A chemical leak into a tributary of the Delaware River has heightened apprehension in Philadelphia, despite the fact that officials have retracted an earlier advisory recommending people to purchase bottled water.
According to The New York Times, a broken pipe at the Trinseo PLC chemical facility released around 8,100 gallons of acrylic polymer solution, a latex emulsion, into Otter Creek north of the city on Friday.
The creek drains into the Delaware River, which provides drinking water to over 14 million people in four states.
Philadelphia officials on Sunday stepped back fm suggestion residents consider using bottled water rather than tap water for drinking & cooking after chemical leaked into tributary of Delaware River, source of drinking water for 14M people across 4 states https://t.co/xPL4sv4koH
— Anna Núñez (@nunez_anna) March 27, 2023
After initially pushing consumers to purchase water, resulting in a frenzied rush to the stores, officials warned later on Sunday to hold off.
“If you want to store water, you should feel free to draw it from your tap, store it in a bottle, you can put in a pitcher, put it in your fridge,” said Michael Carroll, Philadelphia’s deputy managing director for transportation, infrastructure and sustainability. “There’s no need at this time for people to be rushing out and buying bottled water.”
“In a matter of days, the water in the Delaware should be OK,” Carroll said.
According to a tweet by the Philadelphia Water Department, the city has sufficient water in its system from before the leak to prevent a water emergency by Monday at 11:59 p.m.
“This updated time is based on the time it will take river water that entered the Baxter intakes early Sunday morning to move through treatment and water mains before reaching customers,” the advisory said.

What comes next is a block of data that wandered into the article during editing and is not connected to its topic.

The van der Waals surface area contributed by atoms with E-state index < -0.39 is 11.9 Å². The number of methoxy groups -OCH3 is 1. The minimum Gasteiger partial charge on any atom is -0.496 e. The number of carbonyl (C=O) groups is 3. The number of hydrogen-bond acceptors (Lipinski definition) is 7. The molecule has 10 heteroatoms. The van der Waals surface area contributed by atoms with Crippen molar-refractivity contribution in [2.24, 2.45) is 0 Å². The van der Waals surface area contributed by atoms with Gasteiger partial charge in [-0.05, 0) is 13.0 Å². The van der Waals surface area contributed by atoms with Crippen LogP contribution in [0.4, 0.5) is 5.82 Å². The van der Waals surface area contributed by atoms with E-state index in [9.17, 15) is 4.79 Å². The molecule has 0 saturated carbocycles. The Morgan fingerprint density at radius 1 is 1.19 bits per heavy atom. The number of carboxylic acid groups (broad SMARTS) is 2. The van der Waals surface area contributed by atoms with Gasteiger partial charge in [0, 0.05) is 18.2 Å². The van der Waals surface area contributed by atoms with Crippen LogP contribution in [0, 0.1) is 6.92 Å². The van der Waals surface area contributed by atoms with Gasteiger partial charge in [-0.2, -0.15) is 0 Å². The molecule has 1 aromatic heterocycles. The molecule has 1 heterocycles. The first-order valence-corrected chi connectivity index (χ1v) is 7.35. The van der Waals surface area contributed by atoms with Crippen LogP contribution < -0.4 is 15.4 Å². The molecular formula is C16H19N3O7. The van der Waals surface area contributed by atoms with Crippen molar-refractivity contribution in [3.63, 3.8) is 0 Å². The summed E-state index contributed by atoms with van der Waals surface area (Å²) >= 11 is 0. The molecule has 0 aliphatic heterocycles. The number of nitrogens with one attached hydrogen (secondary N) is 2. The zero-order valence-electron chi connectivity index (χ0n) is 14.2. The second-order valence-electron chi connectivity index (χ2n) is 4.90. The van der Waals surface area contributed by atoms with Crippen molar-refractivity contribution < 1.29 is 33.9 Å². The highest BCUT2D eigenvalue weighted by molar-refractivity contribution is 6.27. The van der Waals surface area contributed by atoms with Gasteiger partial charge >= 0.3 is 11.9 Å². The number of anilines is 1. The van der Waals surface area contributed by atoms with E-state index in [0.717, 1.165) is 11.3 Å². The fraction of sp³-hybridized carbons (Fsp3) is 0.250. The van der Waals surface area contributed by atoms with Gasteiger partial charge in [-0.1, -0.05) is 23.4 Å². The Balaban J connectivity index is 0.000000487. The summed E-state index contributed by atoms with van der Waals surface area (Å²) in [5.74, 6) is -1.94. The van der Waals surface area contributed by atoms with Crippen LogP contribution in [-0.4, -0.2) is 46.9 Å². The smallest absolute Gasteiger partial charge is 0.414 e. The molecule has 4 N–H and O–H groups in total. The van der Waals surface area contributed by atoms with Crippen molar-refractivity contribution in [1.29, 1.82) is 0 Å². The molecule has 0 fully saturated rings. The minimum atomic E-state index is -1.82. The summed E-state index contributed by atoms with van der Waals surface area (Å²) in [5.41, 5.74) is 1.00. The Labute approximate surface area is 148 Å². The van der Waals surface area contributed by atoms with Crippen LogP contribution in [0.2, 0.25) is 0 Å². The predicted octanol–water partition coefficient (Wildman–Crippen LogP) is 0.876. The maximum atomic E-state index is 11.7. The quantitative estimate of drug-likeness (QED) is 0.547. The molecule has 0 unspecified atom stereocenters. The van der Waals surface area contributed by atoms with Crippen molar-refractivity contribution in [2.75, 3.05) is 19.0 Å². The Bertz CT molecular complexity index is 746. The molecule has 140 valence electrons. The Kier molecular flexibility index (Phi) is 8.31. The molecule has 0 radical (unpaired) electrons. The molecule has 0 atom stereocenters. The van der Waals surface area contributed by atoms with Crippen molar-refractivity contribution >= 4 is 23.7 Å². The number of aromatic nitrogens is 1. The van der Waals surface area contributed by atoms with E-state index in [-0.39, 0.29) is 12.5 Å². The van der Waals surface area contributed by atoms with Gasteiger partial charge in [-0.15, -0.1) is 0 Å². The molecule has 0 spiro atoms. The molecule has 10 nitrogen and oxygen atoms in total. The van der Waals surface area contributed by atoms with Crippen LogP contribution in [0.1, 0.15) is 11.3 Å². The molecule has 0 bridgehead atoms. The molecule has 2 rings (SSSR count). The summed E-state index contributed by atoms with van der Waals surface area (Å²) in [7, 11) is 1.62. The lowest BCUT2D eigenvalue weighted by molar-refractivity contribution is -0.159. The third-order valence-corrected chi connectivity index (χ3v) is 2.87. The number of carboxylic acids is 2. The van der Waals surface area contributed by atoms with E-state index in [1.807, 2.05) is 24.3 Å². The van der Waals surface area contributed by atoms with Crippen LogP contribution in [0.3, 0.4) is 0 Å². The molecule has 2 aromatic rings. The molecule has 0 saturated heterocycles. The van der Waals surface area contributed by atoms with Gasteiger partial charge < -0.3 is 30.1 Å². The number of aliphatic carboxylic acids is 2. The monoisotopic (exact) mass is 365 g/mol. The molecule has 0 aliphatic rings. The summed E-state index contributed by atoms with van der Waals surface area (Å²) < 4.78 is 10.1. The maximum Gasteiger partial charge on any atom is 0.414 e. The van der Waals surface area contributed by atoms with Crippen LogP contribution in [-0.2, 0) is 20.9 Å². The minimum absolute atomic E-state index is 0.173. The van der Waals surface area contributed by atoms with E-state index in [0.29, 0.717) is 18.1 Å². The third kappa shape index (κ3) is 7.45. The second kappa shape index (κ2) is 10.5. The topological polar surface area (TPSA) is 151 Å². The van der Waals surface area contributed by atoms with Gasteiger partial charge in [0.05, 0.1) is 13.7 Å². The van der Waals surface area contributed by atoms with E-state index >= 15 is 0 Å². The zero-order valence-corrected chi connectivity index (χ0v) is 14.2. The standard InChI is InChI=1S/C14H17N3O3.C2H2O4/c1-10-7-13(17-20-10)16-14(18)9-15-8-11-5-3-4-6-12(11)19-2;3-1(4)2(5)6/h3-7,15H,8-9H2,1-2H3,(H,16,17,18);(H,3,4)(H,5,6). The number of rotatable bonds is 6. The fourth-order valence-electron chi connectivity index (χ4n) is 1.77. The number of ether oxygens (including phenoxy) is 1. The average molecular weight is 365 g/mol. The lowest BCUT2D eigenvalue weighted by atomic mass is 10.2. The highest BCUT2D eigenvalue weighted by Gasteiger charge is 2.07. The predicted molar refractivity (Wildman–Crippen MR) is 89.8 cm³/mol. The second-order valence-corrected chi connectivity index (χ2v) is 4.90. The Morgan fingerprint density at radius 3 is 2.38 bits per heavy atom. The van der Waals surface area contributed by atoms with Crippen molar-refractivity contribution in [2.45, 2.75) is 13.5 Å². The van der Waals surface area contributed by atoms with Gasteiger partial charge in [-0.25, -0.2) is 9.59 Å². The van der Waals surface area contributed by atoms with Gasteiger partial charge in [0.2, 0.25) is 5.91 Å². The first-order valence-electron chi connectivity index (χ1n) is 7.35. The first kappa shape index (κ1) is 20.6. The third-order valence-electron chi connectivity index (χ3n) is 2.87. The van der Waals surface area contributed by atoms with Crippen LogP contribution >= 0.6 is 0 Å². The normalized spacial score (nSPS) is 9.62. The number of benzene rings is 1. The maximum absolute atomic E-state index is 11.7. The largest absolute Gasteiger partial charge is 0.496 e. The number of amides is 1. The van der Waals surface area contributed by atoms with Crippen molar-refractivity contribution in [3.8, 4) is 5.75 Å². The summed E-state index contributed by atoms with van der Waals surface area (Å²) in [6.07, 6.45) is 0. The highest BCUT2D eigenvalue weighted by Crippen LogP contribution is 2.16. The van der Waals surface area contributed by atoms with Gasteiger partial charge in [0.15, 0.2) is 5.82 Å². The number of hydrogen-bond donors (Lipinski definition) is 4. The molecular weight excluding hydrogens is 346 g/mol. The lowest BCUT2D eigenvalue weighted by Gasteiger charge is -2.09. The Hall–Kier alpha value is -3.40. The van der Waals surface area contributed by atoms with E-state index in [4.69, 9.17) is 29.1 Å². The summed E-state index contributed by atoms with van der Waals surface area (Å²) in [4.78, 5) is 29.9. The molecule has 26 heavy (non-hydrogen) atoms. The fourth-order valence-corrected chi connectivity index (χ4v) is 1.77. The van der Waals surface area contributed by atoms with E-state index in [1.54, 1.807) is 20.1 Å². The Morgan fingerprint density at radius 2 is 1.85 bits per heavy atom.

NO bottles of water left right now at Giant, after @PhiladelphiaGov said it is recommending residents use bottled water for drinking or cooking until further notice. More than 8,000 gallons of hazardous material spilled in a Bucks County creek near the Delaware River @6abc pic.twitter.com/uGiTM4xN4J
— Christie Ileto (@Christie_Ileto) March 26, 2023
The Philadelphia Inquirer said that there was panic purchasing inside the city.
“A friend told me not to go to ShopRite because they were out of water. We were so scared,” Alison Allocco said as shoppers with carts full of water checked out.
Sunday, Carroll told CNN that the city may be able to rest after a flyover revealed no pollution of the river.
“In this case, because we were talking about essentially ingredients that go into latex paint, we would have been able to see a kind of white plume under the river surface,” he said.
Cases of water would be helpful! City of Philadelphia is going back and forth on if it’s safe to drink our water. Stores are not completely sold out.
— Vicki Freeman (@vik1213) March 27, 2023
On its website, Trinseo PLC stated that the leak “appears to be the result of equipment failure.”
CNN reports that the Pennsylvania Department of Environmental Protection does not know how much of the 8,100 gallons reached the Delaware River, but that fish and animals are unaffected.
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